no accounting for taste

by Natalie Dee


Q: I'm marrying a stripper. We're in the process of planning the wedding and finalizing the invitation list. I have a few reservations about my family attending the wedding. They have been known to be quite overbearing and extremely opinionated more often than not. The last thing I want are certain members of my family interjecting their opinions about how incredibly retarded I am for marrying a stripper (which may or may not be true) and just accept the fact that I am finally happy. If I don't invite these people, word will get back to them, and then I'll have to hear about how inconsiderate I am in addition to being a retard. Is there anyway I can head this issue off at the pass, maybe put a foot note on the invitation that says "don't be an asshole" or something?
-Greg

A:
Ehhh, I don't know if I would go that far, but if you are that concerned about it, you can always try to talk to them beforehand (GASP!!) A simple call to say "Hey, dude, I know you have issues with my relationship with What's Her Face, but I am happy and would like to invite you to my wedding because you are family and important to me. However, I would appreciate it if you could refrain from criticising the relationship at my wedding, but if you can't, I would prefer you not come."

Really, no reasonable person would have a problem with that. It would be a real dick move to go to some cat's wedding and just dis him to his face all night, and letting them know that will probably make them feel dumb and they will cool their jets. And if you are not on super-friendly terms with the relatives who have a problem with your relationship, have your parents talk to them. If your parents can't even talk to them, I think you could probably feel free to not invite them.

Q: I have a dilemma. I really like my best friends older brother, and I am pretty sure he likes me too. He and I have been hanging out a lot lately, and that has weirded her out. She talked with her brother and she said she would not be weirded out if we were hanging out just as friends. I don't know what to do, I feel like I should have some say in what is happening. I really like her brother, what do I do? Is it worth it?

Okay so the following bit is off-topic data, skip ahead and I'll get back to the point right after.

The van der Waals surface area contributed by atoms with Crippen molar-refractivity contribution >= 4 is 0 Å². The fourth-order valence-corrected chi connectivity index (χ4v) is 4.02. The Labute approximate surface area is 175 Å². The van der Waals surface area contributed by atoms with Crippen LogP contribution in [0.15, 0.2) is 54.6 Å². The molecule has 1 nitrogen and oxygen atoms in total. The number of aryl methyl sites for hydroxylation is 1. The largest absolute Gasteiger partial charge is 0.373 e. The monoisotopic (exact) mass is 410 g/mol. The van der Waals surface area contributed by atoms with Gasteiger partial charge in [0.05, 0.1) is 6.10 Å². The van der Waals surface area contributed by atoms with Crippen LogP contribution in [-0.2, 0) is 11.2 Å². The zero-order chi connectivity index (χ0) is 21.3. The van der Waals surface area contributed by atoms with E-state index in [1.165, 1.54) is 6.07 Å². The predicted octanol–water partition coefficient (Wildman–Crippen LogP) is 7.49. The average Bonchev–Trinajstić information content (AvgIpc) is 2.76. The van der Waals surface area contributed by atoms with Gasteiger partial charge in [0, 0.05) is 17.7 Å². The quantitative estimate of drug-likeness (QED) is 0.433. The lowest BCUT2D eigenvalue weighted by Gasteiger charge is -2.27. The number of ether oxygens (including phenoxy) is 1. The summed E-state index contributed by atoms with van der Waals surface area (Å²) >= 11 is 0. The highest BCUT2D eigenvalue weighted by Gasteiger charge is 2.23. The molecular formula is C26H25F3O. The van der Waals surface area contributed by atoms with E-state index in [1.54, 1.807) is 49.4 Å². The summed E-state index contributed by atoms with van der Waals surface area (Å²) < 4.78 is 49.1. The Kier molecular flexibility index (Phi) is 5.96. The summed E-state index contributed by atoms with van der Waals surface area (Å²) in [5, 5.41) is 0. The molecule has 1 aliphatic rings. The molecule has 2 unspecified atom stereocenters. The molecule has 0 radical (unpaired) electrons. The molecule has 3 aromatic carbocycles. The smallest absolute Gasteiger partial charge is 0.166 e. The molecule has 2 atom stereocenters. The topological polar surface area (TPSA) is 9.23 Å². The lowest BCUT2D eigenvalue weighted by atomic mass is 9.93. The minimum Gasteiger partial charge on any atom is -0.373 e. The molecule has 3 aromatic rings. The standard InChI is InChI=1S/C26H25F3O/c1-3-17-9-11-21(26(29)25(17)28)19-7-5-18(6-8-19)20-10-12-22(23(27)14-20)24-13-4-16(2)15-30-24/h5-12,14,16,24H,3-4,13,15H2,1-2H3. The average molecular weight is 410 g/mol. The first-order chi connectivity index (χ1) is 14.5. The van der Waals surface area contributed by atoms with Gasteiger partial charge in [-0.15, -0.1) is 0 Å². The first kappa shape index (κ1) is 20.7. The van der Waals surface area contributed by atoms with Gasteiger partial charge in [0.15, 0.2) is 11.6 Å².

-Faith

A:
There is an old adage that I feel applies to this situation: BROS BEFORE HOS (jeez, it goes both ways. You know what I mean.) Your friend clearly told her brother that she is cool with it if you are just hanging out AS FRIENDS. If your intent is to be more than friends, you would be making your friend uncomfortable. Why would you risk your friendship so you can maybe have a boyfriend, then probably just break up with him eventually anyway. It doesn't make any sense. It is an awkward situation, but it seems like your friend's brother has already figured out that his relationship with his sister is more important to him than a romance with you, anyway.

Besides, if you went against your friend's wishes regarding her brother and dated him anyway, your relationship would take a major hit, and its likely you would lose a friend. Then, when you and the guy break up, you're gonna really wish you had someone to talk to about it, and realize what a shitty decision you made.


Q: I've always thought of society has sort of...a car. A big car. And somewhere, recently, that car wrecked....coming to a screeching, metal bending, aw-inspiring halt. AND, somewhere on the dashboard, among the the rubble, next to celebrities auctioning themselves off and the cease of Lego popularity, is Scripted Reality Television. I just kind of wanted your opinion on whether the crap should be allowed to continue, or whether we should throw network executives in a dirt arena and let force them to duke it out on live television?
-Josh

A:
Well, there is no accounting for taste... There is a reason there are so many cheesy reality shows, and the reason is that people like watching reality shows. You don't like them, that is fine. A lot of people don't, but the vast, vast majority of people do, that is why they are on every channel all the time. It is super easy to just not watch them.

Even if you don't like something doesn't mean you should try to pee on everyone else's parade, though. Mainstream entertainment has pretty much ALWAYS appealed to the lowest common denominator. You can't turn on E! and expect to find them discussing Voltaire. And making a point of telling everyone how mainstream popular culture sucks makes as much sense as your proposal to fight reality TV shows with a reality TV show.

Q: I have this totally awesome new mascara that works really well, and stays on the whole day. The problem is, I have the hardest time getting it off at night. The bottle says to "remove with soap and water", but it just seems like a dumb idea to rub soap in your eye. What do you do to get mascara/eye makeup off without blinding yourself?
-Erin

A:
Soap and water is pretty much the way to go, dear. The catch is that you have to keep your eyes CLOSED when you soap up. That should eliminate any chance of face-washing-induced blindness.





Natalie Dee is a Columbus-based artist and writer whose work can be seen at nataliedee.com. To Ask Natalie, e-mail asknatalie@nataliedee.com












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